Highmark's new alliance could pay docs 30% more for coordinating care

Highmark has taken a major step toward coordinating patient care, lowering health costs and shifting from a volume- to value-based payment system. Pennsylvania's largest insurer announced Thursday that it's launching an "accountable care alliance" that will pay a network of about 500 hospitals and doctors up to 30 percent more in reimbursements for keeping patients healthy.

By improving the coordination of care among providers, Highmark hopes its new program, which will incorporate technology and industry best practices, enhances quality of care, reduces hospital visits and bends the cost curve by 3 percent to 5 percent per patient, the insurer said in an announcement.

"This is a program that is built around quality," Paul Kaplan, Highmark's senior vice president of provider integration, told the Pittsburgh Post-Gazette. He said the goal is for participating members to say, "I got what I needed, I got it when I needed it. And the price is right."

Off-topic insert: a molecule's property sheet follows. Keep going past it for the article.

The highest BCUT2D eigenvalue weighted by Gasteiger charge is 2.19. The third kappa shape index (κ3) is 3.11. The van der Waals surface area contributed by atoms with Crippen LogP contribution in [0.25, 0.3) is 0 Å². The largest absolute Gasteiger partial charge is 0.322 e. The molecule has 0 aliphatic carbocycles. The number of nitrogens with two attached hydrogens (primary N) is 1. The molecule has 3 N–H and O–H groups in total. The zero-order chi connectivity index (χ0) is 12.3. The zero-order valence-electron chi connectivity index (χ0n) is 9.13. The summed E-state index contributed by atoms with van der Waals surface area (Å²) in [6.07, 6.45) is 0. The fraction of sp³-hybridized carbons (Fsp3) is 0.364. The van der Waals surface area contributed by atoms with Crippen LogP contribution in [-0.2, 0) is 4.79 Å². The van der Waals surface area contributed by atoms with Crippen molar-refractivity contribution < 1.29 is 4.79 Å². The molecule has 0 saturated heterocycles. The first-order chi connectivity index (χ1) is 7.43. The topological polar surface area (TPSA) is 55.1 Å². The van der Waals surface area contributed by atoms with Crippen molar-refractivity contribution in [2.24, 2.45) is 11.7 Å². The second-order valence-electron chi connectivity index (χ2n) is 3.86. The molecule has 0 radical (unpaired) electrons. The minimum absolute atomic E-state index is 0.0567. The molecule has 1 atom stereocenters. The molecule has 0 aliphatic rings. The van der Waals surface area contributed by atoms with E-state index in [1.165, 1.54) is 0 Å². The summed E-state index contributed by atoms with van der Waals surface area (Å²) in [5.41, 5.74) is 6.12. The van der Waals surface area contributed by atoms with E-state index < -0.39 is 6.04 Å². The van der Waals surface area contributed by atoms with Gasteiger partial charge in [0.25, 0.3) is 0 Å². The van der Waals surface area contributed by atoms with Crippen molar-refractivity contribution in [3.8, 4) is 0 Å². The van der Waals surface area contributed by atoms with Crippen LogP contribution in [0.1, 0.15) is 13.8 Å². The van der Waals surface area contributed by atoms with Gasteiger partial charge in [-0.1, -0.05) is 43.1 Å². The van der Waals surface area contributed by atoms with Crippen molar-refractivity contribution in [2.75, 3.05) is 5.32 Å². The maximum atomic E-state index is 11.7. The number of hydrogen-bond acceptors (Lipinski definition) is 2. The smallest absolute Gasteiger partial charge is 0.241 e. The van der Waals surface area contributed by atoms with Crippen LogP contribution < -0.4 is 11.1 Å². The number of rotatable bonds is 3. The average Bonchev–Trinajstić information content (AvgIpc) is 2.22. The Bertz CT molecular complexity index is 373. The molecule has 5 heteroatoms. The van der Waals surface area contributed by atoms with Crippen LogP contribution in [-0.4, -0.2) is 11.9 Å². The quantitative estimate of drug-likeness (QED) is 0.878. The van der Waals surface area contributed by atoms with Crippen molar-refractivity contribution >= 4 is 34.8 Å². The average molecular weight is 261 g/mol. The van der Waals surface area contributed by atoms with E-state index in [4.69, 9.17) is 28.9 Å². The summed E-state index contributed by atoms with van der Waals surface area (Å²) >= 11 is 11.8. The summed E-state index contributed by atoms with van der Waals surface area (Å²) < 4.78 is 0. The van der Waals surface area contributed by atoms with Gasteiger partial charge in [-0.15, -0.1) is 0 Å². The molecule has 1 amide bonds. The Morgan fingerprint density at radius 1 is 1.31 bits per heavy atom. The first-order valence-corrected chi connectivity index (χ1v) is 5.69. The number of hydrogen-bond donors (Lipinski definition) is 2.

Although Highmark compared its new alliance to the accountable care organizations initially launched by Medicare, officials said their program differs in one key aspect--it doesn't require risk sharing by participating providers yet. The alliance will take full shape over the next three years, so it's still possible that Highmark will incorporate a full risk-sharing model in the future.

"We're not even sure if that is the right model," said Mike Fiaschetti, Highmark's president of health markets, referring to the Medicare ACO program. "The last thing we want to do is give any incentive to not deliver care," he told the Pittsburgh Tribune-Review.

To learn more:
- here's the Highmark announcement
- read the Pittsburgh Post-Gazette article
- see the Pittsburgh Tribune-Review article

Suggested Articles

Microsoft is warning hospitals that sophisticated ransomware attacks are trying to exploit remote workers to gain access to their networks.

Report: Medicaid expansion critical amid COVID-19 job losses

As more Americans lose their jobs amid the COVID-19 pandemic, the number of people without health insurance is also expected to rise. 

There could be imminent shortages of antimalarial drugs and antibiotics that are critical to providing care for COVID-19 patients.